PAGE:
A 75-year-old female presented with increasing drowsiness and no other specific features. Past medical history included the antiphospholipid syndrome, three episodes of myocardial infarction, left ischaemic leg, epilepsy, hypothyroidism and splenectomy. Medications included warfarin. Examination showed pulse 70/min, blood pressure 120/60 mmHg, crepitations at the left lung base, a Glasgow Coma Scale 14/15. Investigations revealed serum sodium 117 mmol/l, urea 8.8 mmol/l, serum osmolality 269 mOsmol/kg, urine osmolality 493 mOsmol/kg, urine sodium 49 mmol/l. Haemoglobin was 13.2 g/dl, initial INR 7.5. Chest X-ray showed consolidation at the left lung base. CT brain scan was unremarkable. Short synacthen test showed serum cortisol 585 nmol/l (basal) and 482 nmol/l (stimulated).
The patient was treated with intravenous antibiotics and fluid restriction with improvement in her serum sodium (128 mmol/l). The short synacthen test repeated after 1 week showed hypoadrenalism (peak cortisol 149 nmol/l). Serum ACTH was 65 ng/l (050), FT4 19.8 pmol/l (11.522.7), TSH 0.51 mIU/l (0.355.50). CT showed bilateral bulky adrenals compatible with adrenal infarction with some haemorrhage. A repeat scan after three months showed significant resolution. Investigations for antiphospholipid syndrome were repeated and showed Anti-cardiolipin IgG 1902.0 GPL U/ml (09.9), Anti-cardiolipin IgM 119.0 MPL U/ml (09.9), lupus anticoagulant positive. The patient was treated with hydrocortisone and fludrocortisone and her condition improved. Her electrolytes returned to normal (serum sodium 133 mmol/l, potassium 4.7 mmol/l).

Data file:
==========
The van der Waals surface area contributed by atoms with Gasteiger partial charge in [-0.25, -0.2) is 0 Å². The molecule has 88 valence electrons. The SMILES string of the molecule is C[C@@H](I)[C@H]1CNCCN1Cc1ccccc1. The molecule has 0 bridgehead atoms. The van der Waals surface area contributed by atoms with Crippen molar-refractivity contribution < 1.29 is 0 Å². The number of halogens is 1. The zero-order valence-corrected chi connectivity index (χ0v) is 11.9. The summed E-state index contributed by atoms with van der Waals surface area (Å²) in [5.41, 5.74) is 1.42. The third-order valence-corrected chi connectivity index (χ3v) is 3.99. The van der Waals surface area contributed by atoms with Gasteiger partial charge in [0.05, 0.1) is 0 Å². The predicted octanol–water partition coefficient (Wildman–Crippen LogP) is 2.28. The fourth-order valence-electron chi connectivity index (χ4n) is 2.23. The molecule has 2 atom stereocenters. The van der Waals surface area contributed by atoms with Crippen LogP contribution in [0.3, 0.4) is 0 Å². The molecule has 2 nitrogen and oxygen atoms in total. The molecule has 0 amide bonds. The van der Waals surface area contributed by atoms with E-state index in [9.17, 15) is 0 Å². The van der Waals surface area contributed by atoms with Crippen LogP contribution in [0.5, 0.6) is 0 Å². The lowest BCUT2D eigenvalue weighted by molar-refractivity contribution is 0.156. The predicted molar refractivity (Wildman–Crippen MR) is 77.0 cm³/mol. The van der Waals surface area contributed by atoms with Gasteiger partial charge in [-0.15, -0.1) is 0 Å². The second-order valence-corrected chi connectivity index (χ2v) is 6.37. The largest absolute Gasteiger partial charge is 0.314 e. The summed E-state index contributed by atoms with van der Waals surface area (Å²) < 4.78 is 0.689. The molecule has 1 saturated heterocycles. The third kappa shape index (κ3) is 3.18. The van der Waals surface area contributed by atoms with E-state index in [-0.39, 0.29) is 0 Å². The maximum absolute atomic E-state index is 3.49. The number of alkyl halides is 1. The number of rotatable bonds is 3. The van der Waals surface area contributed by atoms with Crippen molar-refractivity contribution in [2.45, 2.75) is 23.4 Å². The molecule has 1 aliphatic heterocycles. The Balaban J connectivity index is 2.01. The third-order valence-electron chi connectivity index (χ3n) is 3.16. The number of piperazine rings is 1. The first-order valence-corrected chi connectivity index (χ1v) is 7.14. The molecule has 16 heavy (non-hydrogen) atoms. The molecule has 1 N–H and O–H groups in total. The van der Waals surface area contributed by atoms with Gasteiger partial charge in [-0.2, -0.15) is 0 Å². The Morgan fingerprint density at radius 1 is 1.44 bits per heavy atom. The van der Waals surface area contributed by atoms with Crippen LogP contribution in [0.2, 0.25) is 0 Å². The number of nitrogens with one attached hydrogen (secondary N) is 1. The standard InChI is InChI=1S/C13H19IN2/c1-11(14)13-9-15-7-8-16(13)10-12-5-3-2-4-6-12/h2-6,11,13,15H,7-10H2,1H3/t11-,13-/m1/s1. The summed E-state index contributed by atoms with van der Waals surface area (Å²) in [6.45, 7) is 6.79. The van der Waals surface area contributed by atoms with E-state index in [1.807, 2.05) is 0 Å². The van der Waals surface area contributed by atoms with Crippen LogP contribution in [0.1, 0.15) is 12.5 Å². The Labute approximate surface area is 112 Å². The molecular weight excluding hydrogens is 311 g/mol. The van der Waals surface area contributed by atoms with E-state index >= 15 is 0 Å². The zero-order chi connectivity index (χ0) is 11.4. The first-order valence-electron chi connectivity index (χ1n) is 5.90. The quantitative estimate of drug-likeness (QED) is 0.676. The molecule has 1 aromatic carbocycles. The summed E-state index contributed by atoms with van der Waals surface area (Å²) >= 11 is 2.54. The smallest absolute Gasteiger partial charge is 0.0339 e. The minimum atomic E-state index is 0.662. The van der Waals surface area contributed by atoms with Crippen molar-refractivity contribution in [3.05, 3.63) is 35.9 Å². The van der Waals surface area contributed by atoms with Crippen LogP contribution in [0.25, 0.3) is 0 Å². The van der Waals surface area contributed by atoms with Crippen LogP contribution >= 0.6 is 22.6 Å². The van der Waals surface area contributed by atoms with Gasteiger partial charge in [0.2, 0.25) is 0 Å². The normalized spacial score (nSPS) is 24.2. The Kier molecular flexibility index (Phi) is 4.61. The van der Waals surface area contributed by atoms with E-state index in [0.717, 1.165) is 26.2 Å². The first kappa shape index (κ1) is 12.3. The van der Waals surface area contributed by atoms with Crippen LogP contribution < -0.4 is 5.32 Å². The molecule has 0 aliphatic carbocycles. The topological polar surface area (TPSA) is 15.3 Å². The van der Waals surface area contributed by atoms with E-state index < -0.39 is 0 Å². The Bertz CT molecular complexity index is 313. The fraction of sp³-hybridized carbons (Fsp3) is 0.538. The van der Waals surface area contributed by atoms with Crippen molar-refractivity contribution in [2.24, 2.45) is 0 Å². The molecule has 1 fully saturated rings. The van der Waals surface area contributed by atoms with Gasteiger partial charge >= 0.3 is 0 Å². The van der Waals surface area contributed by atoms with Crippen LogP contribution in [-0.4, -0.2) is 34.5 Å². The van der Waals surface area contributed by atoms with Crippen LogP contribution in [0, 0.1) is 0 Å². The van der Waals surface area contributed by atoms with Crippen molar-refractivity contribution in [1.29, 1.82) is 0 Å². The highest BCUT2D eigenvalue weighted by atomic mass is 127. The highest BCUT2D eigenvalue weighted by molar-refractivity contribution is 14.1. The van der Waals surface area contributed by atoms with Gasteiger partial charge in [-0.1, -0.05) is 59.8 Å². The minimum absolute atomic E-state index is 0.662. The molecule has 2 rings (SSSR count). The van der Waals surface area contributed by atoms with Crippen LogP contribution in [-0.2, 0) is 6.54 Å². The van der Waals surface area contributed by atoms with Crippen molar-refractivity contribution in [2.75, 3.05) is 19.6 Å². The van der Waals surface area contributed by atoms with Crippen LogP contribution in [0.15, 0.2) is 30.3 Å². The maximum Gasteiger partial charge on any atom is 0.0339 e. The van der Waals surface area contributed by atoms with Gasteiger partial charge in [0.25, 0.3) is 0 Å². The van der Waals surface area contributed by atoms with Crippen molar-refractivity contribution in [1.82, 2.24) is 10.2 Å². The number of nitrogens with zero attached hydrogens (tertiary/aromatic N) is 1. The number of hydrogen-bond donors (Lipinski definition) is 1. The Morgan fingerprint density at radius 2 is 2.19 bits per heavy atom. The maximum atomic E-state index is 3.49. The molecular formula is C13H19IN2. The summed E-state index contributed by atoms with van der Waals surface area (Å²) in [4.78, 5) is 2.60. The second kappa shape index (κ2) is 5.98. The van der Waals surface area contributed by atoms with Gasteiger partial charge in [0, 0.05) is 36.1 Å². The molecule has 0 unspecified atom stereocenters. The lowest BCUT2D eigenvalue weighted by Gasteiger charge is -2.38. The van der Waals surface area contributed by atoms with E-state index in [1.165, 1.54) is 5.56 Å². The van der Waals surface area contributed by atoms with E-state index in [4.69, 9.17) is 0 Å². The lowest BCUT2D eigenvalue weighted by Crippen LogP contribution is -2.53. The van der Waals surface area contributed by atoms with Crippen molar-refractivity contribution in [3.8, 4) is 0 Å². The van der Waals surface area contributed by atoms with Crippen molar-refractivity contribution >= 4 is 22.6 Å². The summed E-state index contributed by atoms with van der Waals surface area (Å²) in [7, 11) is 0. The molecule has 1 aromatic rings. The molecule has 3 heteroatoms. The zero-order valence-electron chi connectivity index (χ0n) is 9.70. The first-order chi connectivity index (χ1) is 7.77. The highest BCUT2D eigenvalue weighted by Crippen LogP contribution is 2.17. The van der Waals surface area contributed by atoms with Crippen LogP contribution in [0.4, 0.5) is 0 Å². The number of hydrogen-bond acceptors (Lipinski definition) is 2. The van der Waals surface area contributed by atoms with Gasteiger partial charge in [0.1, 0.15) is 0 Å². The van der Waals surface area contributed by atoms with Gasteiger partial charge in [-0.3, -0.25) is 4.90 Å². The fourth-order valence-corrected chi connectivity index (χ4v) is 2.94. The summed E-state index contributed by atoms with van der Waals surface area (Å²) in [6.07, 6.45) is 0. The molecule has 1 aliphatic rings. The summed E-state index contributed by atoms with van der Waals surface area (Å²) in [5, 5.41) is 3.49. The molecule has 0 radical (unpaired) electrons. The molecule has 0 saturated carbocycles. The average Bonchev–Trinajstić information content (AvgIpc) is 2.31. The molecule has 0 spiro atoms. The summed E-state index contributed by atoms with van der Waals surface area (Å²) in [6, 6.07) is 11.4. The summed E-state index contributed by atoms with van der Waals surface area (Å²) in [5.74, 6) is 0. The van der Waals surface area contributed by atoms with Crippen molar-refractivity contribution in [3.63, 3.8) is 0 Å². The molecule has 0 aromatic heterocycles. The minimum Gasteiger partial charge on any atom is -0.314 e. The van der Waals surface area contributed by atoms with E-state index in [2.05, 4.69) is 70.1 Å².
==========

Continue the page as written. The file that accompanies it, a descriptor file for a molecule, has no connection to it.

This lady therefore had evidence of SIADH which was probably secondary to respiratory infection but also had acute adrenal failure due to infarction associated with the antiphospholipid syndrome. This case illustrated the importance of considering adrenal failure due to infarction in patients with antiphospholipid syndrome who present non-specifically unwell, even when there is evidence of infection.